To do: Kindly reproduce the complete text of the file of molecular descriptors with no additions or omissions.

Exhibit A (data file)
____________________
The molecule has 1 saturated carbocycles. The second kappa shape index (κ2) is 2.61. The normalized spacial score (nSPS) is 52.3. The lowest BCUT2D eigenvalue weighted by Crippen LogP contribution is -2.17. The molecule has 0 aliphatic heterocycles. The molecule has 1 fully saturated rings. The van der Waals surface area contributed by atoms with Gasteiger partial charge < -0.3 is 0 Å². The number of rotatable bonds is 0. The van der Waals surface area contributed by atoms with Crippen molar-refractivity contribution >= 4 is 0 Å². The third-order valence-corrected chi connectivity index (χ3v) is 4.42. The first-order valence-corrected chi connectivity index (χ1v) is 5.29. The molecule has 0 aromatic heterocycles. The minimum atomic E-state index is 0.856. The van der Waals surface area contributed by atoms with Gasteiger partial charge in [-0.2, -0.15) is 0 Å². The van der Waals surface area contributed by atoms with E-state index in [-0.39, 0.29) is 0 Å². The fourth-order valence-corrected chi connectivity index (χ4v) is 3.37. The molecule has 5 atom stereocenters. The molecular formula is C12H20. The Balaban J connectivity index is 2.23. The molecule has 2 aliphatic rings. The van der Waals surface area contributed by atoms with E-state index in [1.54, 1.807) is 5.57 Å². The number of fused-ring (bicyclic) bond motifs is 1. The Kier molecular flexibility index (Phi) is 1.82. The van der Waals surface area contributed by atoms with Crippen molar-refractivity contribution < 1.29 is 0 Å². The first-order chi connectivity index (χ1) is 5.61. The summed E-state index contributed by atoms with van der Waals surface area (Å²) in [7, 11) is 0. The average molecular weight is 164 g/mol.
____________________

The molecule has 1 saturated carbocycles. The second kappa shape index (κ2) is 2.61. The normalized spacial score (nSPS) is 52.3. The lowest BCUT2D eigenvalue weighted by Crippen LogP contribution is -2.17. The molecule has 0 aliphatic heterocycles. The molecule has 1 fully saturated rings. The van der Waals surface area contributed by atoms with Gasteiger partial charge < -0.3 is 0 Å². The number of rotatable bonds is 0. The van der Waals surface area contributed by atoms with Crippen molar-refractivity contribution >= 4 is 0 Å². The third-order valence-corrected chi connectivity index (χ3v) is 4.42. The first-order valence-corrected chi connectivity index (χ1v) is 5.29. The molecule has 0 aromatic heterocycles. The minimum atomic E-state index is 0.856. The van der Waals surface area contributed by atoms with Gasteiger partial charge in [-0.2, -0.15) is 0 Å². The van der Waals surface area contributed by atoms with E-state index in [-0.39, 0.29) is 0 Å². The fourth-order valence-corrected chi connectivity index (χ4v) is 3.37. The molecule has 5 atom stereocenters. The molecular formula is C12H20. The Balaban J connectivity index is 2.23. The molecule has 2 aliphatic rings. The van der Waals surface area contributed by atoms with E-state index in [1.54, 1.807) is 5.57 Å². The number of fused-ring (bicyclic) bond motifs is 1. The Kier molecular flexibility index (Phi) is 1.82. The van der Waals surface area contributed by atoms with Crippen molar-refractivity contribution < 1.29 is 0 Å². The first-order chi connectivity index (χ1) is 5.61. The summed E-state index contributed by atoms with van der Waals surface area (Å²) in [7, 11) is 0. The average molecular weight is 164 g/mol.